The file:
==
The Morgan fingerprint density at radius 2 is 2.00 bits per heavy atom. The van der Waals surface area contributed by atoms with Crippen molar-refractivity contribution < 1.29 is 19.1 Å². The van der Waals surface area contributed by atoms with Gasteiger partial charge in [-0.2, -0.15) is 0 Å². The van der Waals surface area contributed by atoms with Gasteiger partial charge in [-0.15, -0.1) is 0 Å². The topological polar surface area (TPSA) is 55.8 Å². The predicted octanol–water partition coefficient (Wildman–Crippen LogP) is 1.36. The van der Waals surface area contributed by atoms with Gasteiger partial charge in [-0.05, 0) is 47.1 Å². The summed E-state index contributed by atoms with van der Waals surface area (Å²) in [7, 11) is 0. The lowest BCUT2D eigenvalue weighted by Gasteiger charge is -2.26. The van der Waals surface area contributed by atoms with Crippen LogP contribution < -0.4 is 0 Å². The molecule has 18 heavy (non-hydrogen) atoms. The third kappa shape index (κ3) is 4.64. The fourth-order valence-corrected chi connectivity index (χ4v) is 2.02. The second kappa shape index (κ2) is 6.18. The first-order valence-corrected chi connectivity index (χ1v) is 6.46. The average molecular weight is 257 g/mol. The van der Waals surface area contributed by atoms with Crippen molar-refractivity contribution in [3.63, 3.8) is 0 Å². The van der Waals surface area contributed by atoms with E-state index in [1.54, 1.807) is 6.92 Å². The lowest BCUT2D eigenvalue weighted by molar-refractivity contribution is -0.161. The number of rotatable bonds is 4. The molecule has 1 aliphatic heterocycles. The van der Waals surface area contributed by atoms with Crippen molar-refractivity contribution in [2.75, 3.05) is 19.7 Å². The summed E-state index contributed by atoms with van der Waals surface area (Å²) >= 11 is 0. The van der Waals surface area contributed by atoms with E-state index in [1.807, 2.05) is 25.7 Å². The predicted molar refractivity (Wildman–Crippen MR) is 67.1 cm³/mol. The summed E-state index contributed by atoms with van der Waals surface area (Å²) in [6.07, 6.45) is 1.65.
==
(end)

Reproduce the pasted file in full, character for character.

The Morgan fingerprint density at radius 2 is 2.00 bits per heavy atom. The van der Waals surface area contributed by atoms with Crippen molar-refractivity contribution < 1.29 is 19.1 Å². The van der Waals surface area contributed by atoms with Gasteiger partial charge in [-0.2, -0.15) is 0 Å². The van der Waals surface area contributed by atoms with Gasteiger partial charge in [-0.15, -0.1) is 0 Å². The topological polar surface area (TPSA) is 55.8 Å². The predicted octanol–water partition coefficient (Wildman–Crippen LogP) is 1.36. The van der Waals surface area contributed by atoms with Gasteiger partial charge in [-0.05, 0) is 47.1 Å². The summed E-state index contributed by atoms with van der Waals surface area (Å²) in [7, 11) is 0. The lowest BCUT2D eigenvalue weighted by Gasteiger charge is -2.26. The van der Waals surface area contributed by atoms with Crippen LogP contribution < -0.4 is 0 Å². The molecule has 18 heavy (non-hydrogen) atoms. The third kappa shape index (κ3) is 4.64. The fourth-order valence-corrected chi connectivity index (χ4v) is 2.02. The second kappa shape index (κ2) is 6.18. The first-order valence-corrected chi connectivity index (χ1v) is 6.46. The average molecular weight is 257 g/mol. The van der Waals surface area contributed by atoms with Crippen molar-refractivity contribution in [3.63, 3.8) is 0 Å². The van der Waals surface area contributed by atoms with E-state index in [1.54, 1.807) is 6.92 Å². The lowest BCUT2D eigenvalue weighted by molar-refractivity contribution is -0.161. The number of rotatable bonds is 4. The molecule has 1 aliphatic heterocycles. The van der Waals surface area contributed by atoms with Crippen molar-refractivity contribution in [2.75, 3.05) is 19.7 Å². The summed E-state index contributed by atoms with van der Waals surface area (Å²) >= 11 is 0. The van der Waals surface area contributed by atoms with E-state index in [1.807, 2.05) is 25.7 Å². The predicted molar refractivity (Wildman–Crippen MR) is 67.1 cm³/mol. The summed E-state index contributed by atoms with van der Waals surface area (Å²) in [6.07, 6.45) is 1.65.